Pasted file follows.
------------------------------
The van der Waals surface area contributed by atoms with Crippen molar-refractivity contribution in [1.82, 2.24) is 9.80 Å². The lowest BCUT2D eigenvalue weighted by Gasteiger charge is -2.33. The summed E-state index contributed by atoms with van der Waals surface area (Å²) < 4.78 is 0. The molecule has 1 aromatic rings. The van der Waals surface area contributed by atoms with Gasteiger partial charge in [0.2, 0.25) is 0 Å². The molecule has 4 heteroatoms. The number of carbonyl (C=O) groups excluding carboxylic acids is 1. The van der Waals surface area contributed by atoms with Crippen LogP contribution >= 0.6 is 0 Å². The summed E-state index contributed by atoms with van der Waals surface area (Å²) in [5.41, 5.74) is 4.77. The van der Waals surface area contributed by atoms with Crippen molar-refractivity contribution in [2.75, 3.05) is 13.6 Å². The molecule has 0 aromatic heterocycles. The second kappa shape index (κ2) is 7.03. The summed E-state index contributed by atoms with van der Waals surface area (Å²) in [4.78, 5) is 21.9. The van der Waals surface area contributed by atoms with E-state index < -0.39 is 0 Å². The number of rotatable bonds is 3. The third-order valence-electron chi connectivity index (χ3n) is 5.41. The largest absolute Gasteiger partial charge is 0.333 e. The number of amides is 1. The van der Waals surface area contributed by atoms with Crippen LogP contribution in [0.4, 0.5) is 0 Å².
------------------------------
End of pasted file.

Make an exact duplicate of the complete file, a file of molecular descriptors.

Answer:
The van der Waals surface area contributed by atoms with Crippen molar-refractivity contribution in [1.82, 2.24) is 9.80 Å². The lowest BCUT2D eigenvalue weighted by Gasteiger charge is -2.33. The summed E-state index contributed by atoms with van der Waals surface area (Å²) < 4.78 is 0. The molecule has 1 aromatic rings. The van der Waals surface area contributed by atoms with Gasteiger partial charge in [0.2, 0.25) is 0 Å². The molecule has 4 heteroatoms. The number of carbonyl (C=O) groups excluding carboxylic acids is 1. The van der Waals surface area contributed by atoms with Crippen LogP contribution >= 0.6 is 0 Å². The summed E-state index contributed by atoms with van der Waals surface area (Å²) in [5.41, 5.74) is 4.77. The van der Waals surface area contributed by atoms with Crippen molar-refractivity contribution in [2.75, 3.05) is 13.6 Å². The molecule has 0 aromatic heterocycles. The second kappa shape index (κ2) is 7.03. The summed E-state index contributed by atoms with van der Waals surface area (Å²) in [4.78, 5) is 21.9. The van der Waals surface area contributed by atoms with E-state index < -0.39 is 0 Å². The number of rotatable bonds is 3. The third-order valence-electron chi connectivity index (χ3n) is 5.41. The largest absolute Gasteiger partial charge is 0.333 e. The number of amides is 1. The van der Waals surface area contributed by atoms with Crippen LogP contribution in [0.4, 0.5) is 0 Å².